The Catholic University of America


Supreme Court Justice Antonin Scalia to Deliver
the Second Annual Judge Thomas A. Flannery Lecture


United States Supreme Court Justice Antonin Scalia will give the Second Annual Judge Thomas A. Flannery Lecture on May 26, 2010, in the Ceremonial Courtroom at the United States Courthouse in Washington, D.C.
The lecture is named after the late Judge Thomas A. Flannery, a 1940 graduate of the Columbus School of Law.
The lecture series honors Judge Flannery's many contributions to the administration of justice in the District of Columbia and was established by his colleagues, friends and family along with those who served him as judicial law clerks or assistant United States attorneys during his tenure as United States Attorney for the District of Columbia.
Justice Scalia was a longtime colleague and friend of Judge Flannery, who passed away in 2007 at the age of 89.
Born and raised in Washington, D.C., Judge Flannery was appointed to the bench in 1971 by President Richard M. Nixon. He presided over many high-profile cases in his career, including the Exxon oil-price scam case in the 1980s, which the prosecution won. Judge Flannery ordered the company to repay $1.5 billion in overcharges.
He served as a combat intelligence officer in the Army Air Forces in Europe during World War II. After the war, he was in private practice before working for the Department of Justice.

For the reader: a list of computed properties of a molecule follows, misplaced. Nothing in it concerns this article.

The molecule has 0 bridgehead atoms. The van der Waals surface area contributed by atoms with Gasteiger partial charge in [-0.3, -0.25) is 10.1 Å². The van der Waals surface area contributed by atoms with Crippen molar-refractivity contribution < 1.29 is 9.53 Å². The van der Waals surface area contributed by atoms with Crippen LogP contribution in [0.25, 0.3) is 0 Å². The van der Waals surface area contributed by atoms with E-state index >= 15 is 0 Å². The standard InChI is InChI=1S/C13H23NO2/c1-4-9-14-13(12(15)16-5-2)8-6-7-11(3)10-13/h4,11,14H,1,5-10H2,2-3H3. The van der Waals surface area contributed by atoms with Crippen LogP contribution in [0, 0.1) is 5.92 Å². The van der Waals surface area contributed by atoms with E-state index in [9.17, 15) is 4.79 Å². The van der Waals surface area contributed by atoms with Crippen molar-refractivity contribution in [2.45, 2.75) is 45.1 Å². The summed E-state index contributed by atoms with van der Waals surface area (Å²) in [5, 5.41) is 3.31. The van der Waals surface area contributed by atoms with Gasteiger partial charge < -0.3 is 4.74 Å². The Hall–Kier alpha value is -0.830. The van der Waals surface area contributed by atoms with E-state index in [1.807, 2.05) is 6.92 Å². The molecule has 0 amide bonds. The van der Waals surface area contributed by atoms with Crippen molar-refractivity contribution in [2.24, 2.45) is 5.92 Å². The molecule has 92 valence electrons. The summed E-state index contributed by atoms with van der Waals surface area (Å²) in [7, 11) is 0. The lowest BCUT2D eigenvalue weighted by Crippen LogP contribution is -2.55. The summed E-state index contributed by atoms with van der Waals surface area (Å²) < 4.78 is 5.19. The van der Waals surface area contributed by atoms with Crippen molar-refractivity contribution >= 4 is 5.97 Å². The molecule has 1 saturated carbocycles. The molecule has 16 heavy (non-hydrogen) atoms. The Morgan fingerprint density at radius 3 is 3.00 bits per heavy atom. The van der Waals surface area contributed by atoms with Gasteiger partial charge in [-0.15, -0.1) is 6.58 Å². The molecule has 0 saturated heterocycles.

Flannery tried more than 300 cases before juries as an assistant U.S. attorney from 1950 to 1962. After seven subsequent years with the Washington law firm of Hamilton and Hamilton, he was appointed to the U.S. attorney's post in 1969 and named a federal judge two years later.
Columbus School of Law alumnus Michael Madigan, 1968, serves on the lecture series committee. Its stated aim for sponsoring the series reads in part:
“Having been born just blocks from the courthouse, having attended the schools of this city and having spent his entire life here, Judge Flannery embodied the best of the city's values and traditions. He was profoundly decent, committed to civility in all of his relationships, and devoted to making justice available to all with whom he came in contact. These lectures are designed to memorialize that spirit.”